Correction: Last week’s story regarding the Balsam CBC stated that dinner after the count would be at the Sagebrush. Wrong! The fine people at Bocelli’s will graciously be putting up with a bunch of tired, noisy birders.
This year is winding up just like last year began — cold and snowy. An early Naturalist’s Corner from last January was “Birrrrrding the big chill.”
“The annual Balsam Christmas Bird Count was scheduled for last Saturday (Jan. 2). However, scary weather conditions — snow, high winds and temperatures in the low teens — especially in the northern count area, caused the count to be canceled.”
The weather for this year’s count on Jan. 1 looks to be much better — chance of rain but temps in the 50s.
Snow continued to be a theme through last winter with one of my favorite columns — learning about diamond dust — “A snowflake by any other name.” And February’s “Snow Day.”
March noted a mature bald eagle that spent a month or so hanging around Lake Junaluska plus a head’s up regarding White Nose Syndrome (a fungus that is decimating bat populations) inching closer to the state.
April’s Earth Day Naturalist’s Corner highlighted an article written by Waynesville half-timer Chuck Dayton. “It is a great read by one who was inspired by Earth Day and dedicated his career to the environment.”
The column is still online at www.conservationminnesota.org/news/?id=4729.
May found, “Murky waters — Louisiana in limbo.” “The giant oil slick (reported to be the size of Puerto Rico) sliding around in the Gulf of Mexico like bacon grease on a George Foreman grill tied to the back of an alligator is once again sliming its way toward a Louisiana landfall.”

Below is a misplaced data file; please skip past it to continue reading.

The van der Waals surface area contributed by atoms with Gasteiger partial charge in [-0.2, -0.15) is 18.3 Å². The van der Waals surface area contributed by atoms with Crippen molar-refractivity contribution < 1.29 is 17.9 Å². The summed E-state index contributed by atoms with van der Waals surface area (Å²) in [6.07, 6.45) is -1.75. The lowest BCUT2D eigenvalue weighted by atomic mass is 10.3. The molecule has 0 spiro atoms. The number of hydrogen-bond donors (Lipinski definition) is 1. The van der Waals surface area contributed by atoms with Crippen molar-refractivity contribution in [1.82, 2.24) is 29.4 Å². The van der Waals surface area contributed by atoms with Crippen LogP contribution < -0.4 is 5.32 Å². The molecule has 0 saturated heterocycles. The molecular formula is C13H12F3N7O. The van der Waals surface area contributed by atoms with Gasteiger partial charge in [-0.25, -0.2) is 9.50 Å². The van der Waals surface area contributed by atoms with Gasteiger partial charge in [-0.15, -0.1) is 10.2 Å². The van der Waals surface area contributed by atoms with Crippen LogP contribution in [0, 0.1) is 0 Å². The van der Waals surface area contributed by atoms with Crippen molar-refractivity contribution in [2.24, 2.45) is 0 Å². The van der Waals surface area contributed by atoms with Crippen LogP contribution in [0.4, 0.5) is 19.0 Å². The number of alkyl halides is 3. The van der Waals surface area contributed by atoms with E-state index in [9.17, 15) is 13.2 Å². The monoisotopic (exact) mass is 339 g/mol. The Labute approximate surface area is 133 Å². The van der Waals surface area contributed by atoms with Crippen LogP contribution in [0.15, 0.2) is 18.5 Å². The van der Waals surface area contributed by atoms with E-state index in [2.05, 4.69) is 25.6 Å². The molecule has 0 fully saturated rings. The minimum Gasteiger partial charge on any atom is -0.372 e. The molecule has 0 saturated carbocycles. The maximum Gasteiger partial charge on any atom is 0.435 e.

June provided a great trip with my then 4-year-old daughter Maddie. We discovered “A kaleidoscope adventure” at Harmon’s Den. We found at least seven species of butterflies (in good numbers) all puddling together.
During our annual July Fourth trip to Rock Hill to visit my sister, my family and I stumbled onto Glencairn Gardens and prompted this column “Green spaces — good places.”
“When we entered Glencairn, we walked into a space that was clearly 6 to 8 degrees cooler than the heat that was building along the asphalt and concrete of downtown. The air was fresher — green plants are amazing air purifiers and there was even a calming noise reduction from the nearby thoroughfares. Some environmental benefits of urban green spaces include enhanced public health, wildlife sanctuary, pollution mitigation, storm runoff reduction, environmental education and community building.”
September brought mixed emotions with “North Carolina’s loss — Louisiana’s gain” as Chris Canfield, executive director of Audubon North Carolina stepped down to become Vice President, Gulf of Mexico Conservation and Restoration to help with the work of restoring and protecting Gulf of Mexico habitat and wildlife in the wake of BP’s massive oil spill.
November brought news of the impending protection of 8,000 acres in Transylvania County as the Carolina Mountain Land Conservancy and partners worked to broker a deal with former congressman Charles Taylor to purchase the East Fork Headwaters tract.
A December e-mail from Ida Phillips of Audubon North Carolina noted that a generous donation from Fred and Alice Stanback had made possible the protection of Lea Island, one of North Carolina’s barrier islands. That news prompted “a heartfelt thanks to the Stanbacks.”
“Fred and Alice Stanback have been instrumental in preserving tracts like Needmore, Mount Lyn Lowry, Lands Creek Watershed, Chimney Rock, Jocassee Gorges, the East Fork Headwaters tract and so many more. They have donated to organizations like Friends of The Smokies, the American Chestnut Foundation and National Parks and Conservation Association just to name a few.”
Now, let me close that window — the snow is blowing in again and who knows what will blow through in 2011?
Happy New Year!